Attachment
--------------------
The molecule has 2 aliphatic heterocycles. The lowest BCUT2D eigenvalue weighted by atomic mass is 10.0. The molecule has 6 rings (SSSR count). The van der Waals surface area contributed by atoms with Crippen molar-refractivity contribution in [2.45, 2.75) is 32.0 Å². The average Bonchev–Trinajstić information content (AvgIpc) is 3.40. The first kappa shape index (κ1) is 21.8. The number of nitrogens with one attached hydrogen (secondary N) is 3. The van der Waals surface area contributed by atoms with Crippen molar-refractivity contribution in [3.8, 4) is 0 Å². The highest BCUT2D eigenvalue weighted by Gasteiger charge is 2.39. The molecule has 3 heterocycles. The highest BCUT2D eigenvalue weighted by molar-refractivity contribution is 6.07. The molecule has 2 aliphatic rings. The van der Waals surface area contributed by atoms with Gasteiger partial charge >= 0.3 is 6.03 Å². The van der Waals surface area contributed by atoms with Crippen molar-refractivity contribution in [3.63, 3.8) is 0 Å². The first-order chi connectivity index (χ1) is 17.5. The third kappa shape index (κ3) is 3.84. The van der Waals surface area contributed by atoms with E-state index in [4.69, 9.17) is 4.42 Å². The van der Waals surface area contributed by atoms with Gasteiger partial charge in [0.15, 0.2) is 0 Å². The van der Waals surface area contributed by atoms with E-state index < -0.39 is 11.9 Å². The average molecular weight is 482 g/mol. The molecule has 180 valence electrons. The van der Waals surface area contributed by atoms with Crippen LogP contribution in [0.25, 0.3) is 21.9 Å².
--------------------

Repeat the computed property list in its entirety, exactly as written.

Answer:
The molecule has 2 aliphatic heterocycles. The lowest BCUT2D eigenvalue weighted by atomic mass is 10.0. The molecule has 6 rings (SSSR count). The van der Waals surface area contributed by atoms with Crippen molar-refractivity contribution in [2.45, 2.75) is 32.0 Å². The average Bonchev–Trinajstić information content (AvgIpc) is 3.40. The first kappa shape index (κ1) is 21.8. The number of nitrogens with one attached hydrogen (secondary N) is 3. The van der Waals surface area contributed by atoms with Crippen molar-refractivity contribution in [3.8, 4) is 0 Å². The highest BCUT2D eigenvalue weighted by Gasteiger charge is 2.39. The molecule has 3 heterocycles. The highest BCUT2D eigenvalue weighted by molar-refractivity contribution is 6.07. The molecule has 2 aliphatic rings. The van der Waals surface area contributed by atoms with Gasteiger partial charge >= 0.3 is 6.03 Å². The van der Waals surface area contributed by atoms with Crippen molar-refractivity contribution in [3.63, 3.8) is 0 Å². The first-order chi connectivity index (χ1) is 17.5. The third kappa shape index (κ3) is 3.84. The van der Waals surface area contributed by atoms with E-state index in [4.69, 9.17) is 4.42 Å². The van der Waals surface area contributed by atoms with Gasteiger partial charge in [0.15, 0.2) is 0 Å². The van der Waals surface area contributed by atoms with E-state index < -0.39 is 11.9 Å². The average molecular weight is 482 g/mol. The molecule has 180 valence electrons. The van der Waals surface area contributed by atoms with Crippen LogP contribution in [0.25, 0.3) is 21.9 Å².